A PROUD HISTORY
PACCAR's evolution from a manufacturer of railcars and later trucks into a technology based capital goods and finance company is a fascinating journey that began in 1905 in a single wooden building in Seattle, Washington.
Edgar Worthington's first truck is built, called the Gersix, it was a six-cylinder built in a repair shop in Portland, Oregon.
Later, Gersix trucks began rolling out of the new factory in Seattle. These trucks had the toughness required for the heavy duty work in America's expanding logging and timber industry.
Now in partnership with Frederick Kent, Worthington decided to reincorporate, capitalizing on a $60,000 infusion of cash. In 1923, the transaction was completed, and it marked the beginning of a new era. The company became Ken-Worth, named after the two principal stockholders Harry Kent and Edgar Worthington. The Kenworth Motor Truck Company was born, and headquarters were established in Seattle.
DAF's founder, Hub van Doorne, started an engineering business, 'Hub van Doorne, Machinefabriek en Reparatie-inrichting'. Together with his brother Wim he laid the foundations of DAF as a leading truck manufacturer in Europe.
The Great Depression saw a shift towards trailer manufacturing and the change in name to 'Van Doornes Aahangwagen Fabriek' (Van Doornes Trailer Factory) which was abbreviated to 'DAF'.
Kenworth in support of the war, began producing components for the Boeing B-17 'Flying Fortress' bomber and the B-29 'Super Fortress' at its Seattle plant. Since Seattle was declared a 'critical labour area', the Government required Kenworth to move its M-1 Wrecker production inland, in order to retain its contracts. Kenworth obliged and set up an additional "factory" in Central Washington, at the Yakima fairgrounds.
DAF manufactured their first truck in Holland, which was one of three prototypes. The production of commercial vehicles followed with the introduction of three models; the 3 tonne (A30), 5 tonne (A50) and 6 tonne (A60). This growth resulted in the establishment of a larger production facility (9,000m2) on the current Eindhoven site.
In 1950, DAF incorporated a one tonne A10 van to their range and later the A107, a pick up truck developed for export purposes. With the evolution of production from trailers to commercial vehicles, DAF was renamed DAF Automobielfabriek N.V. (DAF Automobile Factory), employing 184 staff and producing two vehicles a day.
The Dutch Army went on to purchase 3,600 military vehicles, and in 1955 the 10,000th DAF truck came off the production line.
Kenworth Australia's 56,000 square foot Bayswater factory and office complex was completed to produce trucks initially on a CKD (Completely Knocked Down) basis.
Kenworth Australia has now become a major manufacturing force in the Australian market, also exporting to New Zealand and Papua New Guinea markets.
The 1000th Kenworth truck manufactured at the Bayswater plant and the people who made it happen. The cab-over was delivered to Switzer's Transport Services Pty. Ltd. in Eden, NSW. It was promptly put into service as a refrigerated transport truck, mainly carrying fish for the Eden fish co-operative and the local Heinz processing and canning factory.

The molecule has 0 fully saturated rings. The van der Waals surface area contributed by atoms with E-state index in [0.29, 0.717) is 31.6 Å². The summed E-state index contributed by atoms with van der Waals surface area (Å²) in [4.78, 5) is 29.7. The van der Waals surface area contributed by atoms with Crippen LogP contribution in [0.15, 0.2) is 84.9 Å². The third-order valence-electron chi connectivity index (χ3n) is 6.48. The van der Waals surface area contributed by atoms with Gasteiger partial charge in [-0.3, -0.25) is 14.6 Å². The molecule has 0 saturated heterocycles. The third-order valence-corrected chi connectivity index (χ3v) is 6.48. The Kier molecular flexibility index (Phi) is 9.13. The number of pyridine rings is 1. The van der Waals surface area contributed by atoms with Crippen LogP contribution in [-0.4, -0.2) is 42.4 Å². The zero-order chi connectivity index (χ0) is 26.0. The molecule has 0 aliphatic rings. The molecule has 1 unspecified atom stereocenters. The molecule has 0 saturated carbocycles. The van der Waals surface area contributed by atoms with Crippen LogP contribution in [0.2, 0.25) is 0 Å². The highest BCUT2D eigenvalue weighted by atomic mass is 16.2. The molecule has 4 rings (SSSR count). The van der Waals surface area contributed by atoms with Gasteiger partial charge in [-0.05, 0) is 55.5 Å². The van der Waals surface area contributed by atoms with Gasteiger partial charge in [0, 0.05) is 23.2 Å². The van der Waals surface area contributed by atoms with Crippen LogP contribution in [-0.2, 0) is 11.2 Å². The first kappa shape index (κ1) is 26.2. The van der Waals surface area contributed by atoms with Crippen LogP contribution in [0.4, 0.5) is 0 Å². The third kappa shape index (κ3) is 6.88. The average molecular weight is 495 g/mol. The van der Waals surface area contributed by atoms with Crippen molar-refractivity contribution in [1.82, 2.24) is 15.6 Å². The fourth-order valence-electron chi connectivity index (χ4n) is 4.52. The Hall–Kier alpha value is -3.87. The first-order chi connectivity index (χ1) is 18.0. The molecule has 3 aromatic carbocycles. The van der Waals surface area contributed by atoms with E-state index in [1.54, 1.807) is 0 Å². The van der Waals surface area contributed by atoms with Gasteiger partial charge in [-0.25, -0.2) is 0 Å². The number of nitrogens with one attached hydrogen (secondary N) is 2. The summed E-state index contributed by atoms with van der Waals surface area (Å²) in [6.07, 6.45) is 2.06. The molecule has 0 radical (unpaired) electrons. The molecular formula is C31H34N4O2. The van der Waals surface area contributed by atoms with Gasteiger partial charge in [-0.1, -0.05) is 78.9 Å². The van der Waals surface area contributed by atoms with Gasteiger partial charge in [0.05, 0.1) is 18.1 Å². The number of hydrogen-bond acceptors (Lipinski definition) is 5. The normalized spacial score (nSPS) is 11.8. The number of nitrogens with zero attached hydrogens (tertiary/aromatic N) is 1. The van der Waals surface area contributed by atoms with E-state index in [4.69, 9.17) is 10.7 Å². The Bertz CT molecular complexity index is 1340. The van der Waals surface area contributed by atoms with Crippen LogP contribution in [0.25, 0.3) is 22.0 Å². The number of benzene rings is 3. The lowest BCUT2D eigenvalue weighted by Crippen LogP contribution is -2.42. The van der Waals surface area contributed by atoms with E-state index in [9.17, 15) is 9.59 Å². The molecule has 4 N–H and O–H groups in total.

There was only one choice to carry Australia’s most famous yacht and its near-mythical winged keel. Aussie pride swelled as a Kenworth prime mover carried Australia II through the streets of Melbourne following the yacht's historic victory in 1983 as the first successful challenger for the America's Cup.
Kenworth rolled out a truck which changed the industry forever. Called the T600A, the truck was a sloped-nose conventional with a set-back front axle, a combination which gave drivers the comfort of a conventional and the maneuverability of a cabover.
The T600A cut through the wind saving customers up to 22 percent on their fuel bills. Testing showed an aerodynamic improvement of 40 percent when compared to the company's W900 conventional.
20,000th Australian built Kenworth delivered.
Road safety was high on the agenda when Kenworth Australia gave its engineers free rein to come up with the ultimate safety package in one truck. The result was the T604 Technology Truck – a showcase vehicle fitted with every safety feature imaginable. Dubbed the 'truck of the future', the Technology Truck was far from being a 'pie-in-the-sky' dream machine. In fact, it incorporated many safety features that are now readily available.
PACCAR Australia win the Federal Government's Industry Training Award for Manufacturing. This national competition, run by the Australian Department of Education, Science and Training, involved a lengthy judging process at both state and national level.
PACCAR Australia named Employer of the Year at the Victorian Government's Training Awards. These annual awards are provided in recognition of outstanding achievements in the field of vocational education and training.
Woolworths takes delivery of 18 DAF CF85 prime movers as part of its commitment to operating environmentally-friendly and safe vehicles. These trucks are the first DAFs in Australia to feature PACCAR's new high-performance, Euro 5 series low-emission engine. The DAFs also incorporate a variety of safety features, including a driver-side airbag and front under-run protection system as well as a side under-run protection system and EBS for trailers.
PACCAR dominate the J.D. Power Customer Satisfaction Awards over the decade. In 2009, Kenworth and Peterbilt win most of the J.D. Power customer satisfaction awards – and also in 2008. This brings PACCAR's total number of J.D. Power awards to 29, far outdistancing the nearest competitor with only 6 awards. In addition, PACCAR receives the J.D. Power Founder's Award for 25 years of corporate quality excellence.